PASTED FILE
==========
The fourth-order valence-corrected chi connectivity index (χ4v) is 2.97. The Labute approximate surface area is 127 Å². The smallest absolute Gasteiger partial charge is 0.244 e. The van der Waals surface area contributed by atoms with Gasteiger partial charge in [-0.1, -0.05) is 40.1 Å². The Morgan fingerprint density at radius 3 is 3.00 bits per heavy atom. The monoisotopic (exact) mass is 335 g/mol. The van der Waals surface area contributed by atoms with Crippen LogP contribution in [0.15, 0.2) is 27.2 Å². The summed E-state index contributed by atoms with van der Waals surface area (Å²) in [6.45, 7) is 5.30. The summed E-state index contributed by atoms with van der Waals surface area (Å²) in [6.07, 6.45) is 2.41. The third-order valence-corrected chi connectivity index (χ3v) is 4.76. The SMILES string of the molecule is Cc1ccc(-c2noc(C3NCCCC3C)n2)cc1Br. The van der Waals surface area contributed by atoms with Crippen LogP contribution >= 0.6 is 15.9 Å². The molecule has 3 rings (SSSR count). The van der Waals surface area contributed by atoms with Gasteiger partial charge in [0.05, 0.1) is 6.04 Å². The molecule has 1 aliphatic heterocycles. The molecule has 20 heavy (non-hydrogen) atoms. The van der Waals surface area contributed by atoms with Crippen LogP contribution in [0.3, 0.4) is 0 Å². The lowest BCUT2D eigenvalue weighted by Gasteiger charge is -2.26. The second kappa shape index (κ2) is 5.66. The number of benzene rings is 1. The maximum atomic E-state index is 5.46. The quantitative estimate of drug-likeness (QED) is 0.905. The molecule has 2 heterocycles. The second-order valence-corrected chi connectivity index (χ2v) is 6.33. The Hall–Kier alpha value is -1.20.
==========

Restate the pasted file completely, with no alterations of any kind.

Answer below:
The fourth-order valence-corrected chi connectivity index (χ4v) is 2.97. The Labute approximate surface area is 127 Å². The smallest absolute Gasteiger partial charge is 0.244 e. The van der Waals surface area contributed by atoms with Gasteiger partial charge in [-0.1, -0.05) is 40.1 Å². The Morgan fingerprint density at radius 3 is 3.00 bits per heavy atom. The monoisotopic (exact) mass is 335 g/mol. The van der Waals surface area contributed by atoms with Crippen LogP contribution in [0.15, 0.2) is 27.2 Å². The summed E-state index contributed by atoms with van der Waals surface area (Å²) in [6.45, 7) is 5.30. The summed E-state index contributed by atoms with van der Waals surface area (Å²) in [6.07, 6.45) is 2.41. The third-order valence-corrected chi connectivity index (χ3v) is 4.76. The SMILES string of the molecule is Cc1ccc(-c2noc(C3NCCCC3C)n2)cc1Br. The van der Waals surface area contributed by atoms with Crippen LogP contribution >= 0.6 is 15.9 Å². The molecule has 3 rings (SSSR count). The van der Waals surface area contributed by atoms with Gasteiger partial charge in [0.05, 0.1) is 6.04 Å². The molecule has 1 aliphatic heterocycles. The molecule has 20 heavy (non-hydrogen) atoms. The van der Waals surface area contributed by atoms with Crippen LogP contribution in [0.3, 0.4) is 0 Å². The lowest BCUT2D eigenvalue weighted by Gasteiger charge is -2.26. The second kappa shape index (κ2) is 5.66. The number of benzene rings is 1. The maximum atomic E-state index is 5.46. The quantitative estimate of drug-likeness (QED) is 0.905. The molecule has 2 heterocycles. The second-order valence-corrected chi connectivity index (χ2v) is 6.33. The Hall–Kier alpha value is -1.20.